I can’t count the number of times people at an education conference have approached me and said something to the effect of, “But how do we transform the education system?” or “We need to focus on system transformation” or “How do we scale system transformation?”
I get why they share these sentiments with me. Ever since I wrote Disrupting Class in 2008, I’ve been publicly in favor of transforming education, not merely reforming it (although I do work in both spheres). But when I hear calls about transforming existing systems, I recoil a bit and grow suspicious. There are many reasons for my reaction.
Foremost among them is this: Despite all the fancy models and white papers around what are all the levers to pull in order to transform a system, system transformation almost never happens by changing the fundamental tenets of the system itself. Instead, it comes from replacing the system with a brand-new system.
To start to understand why, consider the complicated system in which public schools find themselves. As Thomas Arnett explained, they are one part of a vast value network of federal, state, and local regulators, voters and taxpayers, parents and students, teachers, administrators, unions, curriculum providers, school vendors, public infrastructure, higher education institutions, and more.
A value network is the context within which an organization establishes its processes, priorities, and cost structure to respond sustainably to its stakeholders’ desires for progress.
The reason transforming an existing system is so hard is that at each of the nodes of connection, the different actors’ organizational and business models, economic incentives, interests, rhythms of innovation, technological paradigms, and more are both consistent and mutually reinforcing. New ideas, programs, or entities that don’t fit into these processes, priorities, and cost structures are simply not plug-compatible into that value network. They consequently get rejected, tossed to the fringe, or altered to meet the needs of the existing actors in the value network.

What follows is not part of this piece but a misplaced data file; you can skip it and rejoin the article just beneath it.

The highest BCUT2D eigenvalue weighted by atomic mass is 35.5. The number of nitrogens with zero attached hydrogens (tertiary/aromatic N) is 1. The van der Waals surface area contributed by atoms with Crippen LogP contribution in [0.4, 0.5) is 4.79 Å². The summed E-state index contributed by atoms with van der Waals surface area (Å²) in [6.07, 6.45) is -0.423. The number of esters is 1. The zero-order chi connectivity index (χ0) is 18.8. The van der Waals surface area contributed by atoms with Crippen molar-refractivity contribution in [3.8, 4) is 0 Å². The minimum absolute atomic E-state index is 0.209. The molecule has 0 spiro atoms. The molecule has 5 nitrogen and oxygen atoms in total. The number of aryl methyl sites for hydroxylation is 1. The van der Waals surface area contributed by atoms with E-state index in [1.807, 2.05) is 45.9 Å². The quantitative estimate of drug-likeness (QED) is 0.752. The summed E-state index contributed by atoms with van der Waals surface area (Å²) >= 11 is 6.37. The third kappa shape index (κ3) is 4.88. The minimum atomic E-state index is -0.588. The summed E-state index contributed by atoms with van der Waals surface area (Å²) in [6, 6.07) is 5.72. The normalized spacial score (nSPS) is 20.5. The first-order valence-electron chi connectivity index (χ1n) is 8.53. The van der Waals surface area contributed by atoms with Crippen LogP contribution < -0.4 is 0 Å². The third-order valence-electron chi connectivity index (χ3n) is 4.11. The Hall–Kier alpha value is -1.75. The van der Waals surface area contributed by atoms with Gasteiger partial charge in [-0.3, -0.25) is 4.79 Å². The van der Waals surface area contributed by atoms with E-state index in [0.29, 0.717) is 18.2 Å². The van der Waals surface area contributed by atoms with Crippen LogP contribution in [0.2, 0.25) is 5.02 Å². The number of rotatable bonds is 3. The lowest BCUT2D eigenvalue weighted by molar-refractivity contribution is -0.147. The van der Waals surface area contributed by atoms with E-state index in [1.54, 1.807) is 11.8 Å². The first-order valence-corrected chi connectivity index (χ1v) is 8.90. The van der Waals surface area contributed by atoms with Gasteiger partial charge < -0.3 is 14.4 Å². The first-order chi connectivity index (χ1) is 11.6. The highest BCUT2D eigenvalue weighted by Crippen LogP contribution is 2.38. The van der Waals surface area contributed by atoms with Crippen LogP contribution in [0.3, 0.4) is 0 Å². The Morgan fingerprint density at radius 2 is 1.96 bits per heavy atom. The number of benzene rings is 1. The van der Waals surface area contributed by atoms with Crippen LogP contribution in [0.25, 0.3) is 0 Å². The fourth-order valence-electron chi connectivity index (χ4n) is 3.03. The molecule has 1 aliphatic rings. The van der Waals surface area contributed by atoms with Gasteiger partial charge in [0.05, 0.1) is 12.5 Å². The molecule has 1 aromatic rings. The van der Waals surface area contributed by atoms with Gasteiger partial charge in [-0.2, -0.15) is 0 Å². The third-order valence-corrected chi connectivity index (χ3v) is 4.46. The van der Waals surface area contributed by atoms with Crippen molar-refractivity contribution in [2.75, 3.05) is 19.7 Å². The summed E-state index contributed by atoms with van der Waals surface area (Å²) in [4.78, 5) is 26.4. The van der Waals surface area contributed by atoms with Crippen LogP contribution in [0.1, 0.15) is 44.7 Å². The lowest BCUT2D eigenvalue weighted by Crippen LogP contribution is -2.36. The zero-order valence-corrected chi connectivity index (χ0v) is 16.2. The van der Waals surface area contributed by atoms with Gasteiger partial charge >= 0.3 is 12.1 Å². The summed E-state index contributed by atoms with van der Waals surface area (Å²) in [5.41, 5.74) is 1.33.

Here’s a simple example to illustrate why. When the transistor was first invented in 1947, it was disruptive relative to the vacuum tube that powered existing consumer electronic products because it couldn’t handle much power. Hence, transistors couldn’t be used to make large products—the sorts of floor-standing televisions and tabletop radios that the leading consumer electronics companies of the day, such as RCA and Zenith, made. These companies built their products with vacuum-tube technology and sold them through appliance retailers. Appliance stores made most of their money not from selling televisions and radios, but from repairing the burned-out vacuum tubes in the products they had sold.
When Sony developed the world’s first miniature transistor radio in 1955 and the portable television four years later, it tried to distribute them through appliance stores, too. But the appliance stores wouldn’t give the time of day to Sony.
Why? Because Sony’s solid-state products contained no vacuum tubes that would burn out. Luckily for Sony, however, discount retailers such as Kmart, Wal-Mart, and Target were emerging at that time, and they had not been able to sell vacuum-tube-based products because they couldn’t service them in the aftermarket.
It was a marriage made in heaven—products that needed no service sold through a channel that could offer no service.